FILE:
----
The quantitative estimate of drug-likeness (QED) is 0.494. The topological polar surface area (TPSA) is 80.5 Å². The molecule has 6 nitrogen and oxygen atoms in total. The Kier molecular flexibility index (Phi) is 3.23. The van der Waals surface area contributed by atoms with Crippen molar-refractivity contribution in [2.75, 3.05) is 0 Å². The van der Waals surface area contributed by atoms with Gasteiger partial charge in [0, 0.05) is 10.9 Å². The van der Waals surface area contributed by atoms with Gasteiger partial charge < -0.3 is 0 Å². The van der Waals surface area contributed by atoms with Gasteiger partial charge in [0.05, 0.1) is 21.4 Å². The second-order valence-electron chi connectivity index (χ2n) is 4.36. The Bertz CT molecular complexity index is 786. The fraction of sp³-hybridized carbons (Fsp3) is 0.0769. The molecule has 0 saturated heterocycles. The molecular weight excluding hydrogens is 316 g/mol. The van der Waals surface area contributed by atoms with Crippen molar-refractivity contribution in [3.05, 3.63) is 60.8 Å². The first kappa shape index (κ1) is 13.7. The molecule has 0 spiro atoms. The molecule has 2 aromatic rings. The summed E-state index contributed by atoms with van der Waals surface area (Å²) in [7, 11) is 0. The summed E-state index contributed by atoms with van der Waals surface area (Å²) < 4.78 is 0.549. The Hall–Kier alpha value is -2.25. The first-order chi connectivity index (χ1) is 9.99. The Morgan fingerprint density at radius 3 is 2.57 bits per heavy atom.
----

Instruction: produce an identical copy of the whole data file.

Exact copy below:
The quantitative estimate of drug-likeness (QED) is 0.494. The topological polar surface area (TPSA) is 80.5 Å². The molecule has 6 nitrogen and oxygen atoms in total. The Kier molecular flexibility index (Phi) is 3.23. The van der Waals surface area contributed by atoms with Crippen molar-refractivity contribution in [2.75, 3.05) is 0 Å². The van der Waals surface area contributed by atoms with Gasteiger partial charge in [0, 0.05) is 10.9 Å². The van der Waals surface area contributed by atoms with Gasteiger partial charge < -0.3 is 0 Å². The van der Waals surface area contributed by atoms with Gasteiger partial charge in [0.05, 0.1) is 21.4 Å². The second-order valence-electron chi connectivity index (χ2n) is 4.36. The Bertz CT molecular complexity index is 786. The fraction of sp³-hybridized carbons (Fsp3) is 0.0769. The molecule has 0 saturated heterocycles. The molecular weight excluding hydrogens is 316 g/mol. The van der Waals surface area contributed by atoms with Crippen molar-refractivity contribution in [3.05, 3.63) is 60.8 Å². The first kappa shape index (κ1) is 13.7. The molecule has 0 spiro atoms. The molecule has 2 aromatic rings. The summed E-state index contributed by atoms with van der Waals surface area (Å²) in [7, 11) is 0. The summed E-state index contributed by atoms with van der Waals surface area (Å²) < 4.78 is 0.549. The Hall–Kier alpha value is -2.25. The first-order chi connectivity index (χ1) is 9.99. The Morgan fingerprint density at radius 3 is 2.57 bits per heavy atom.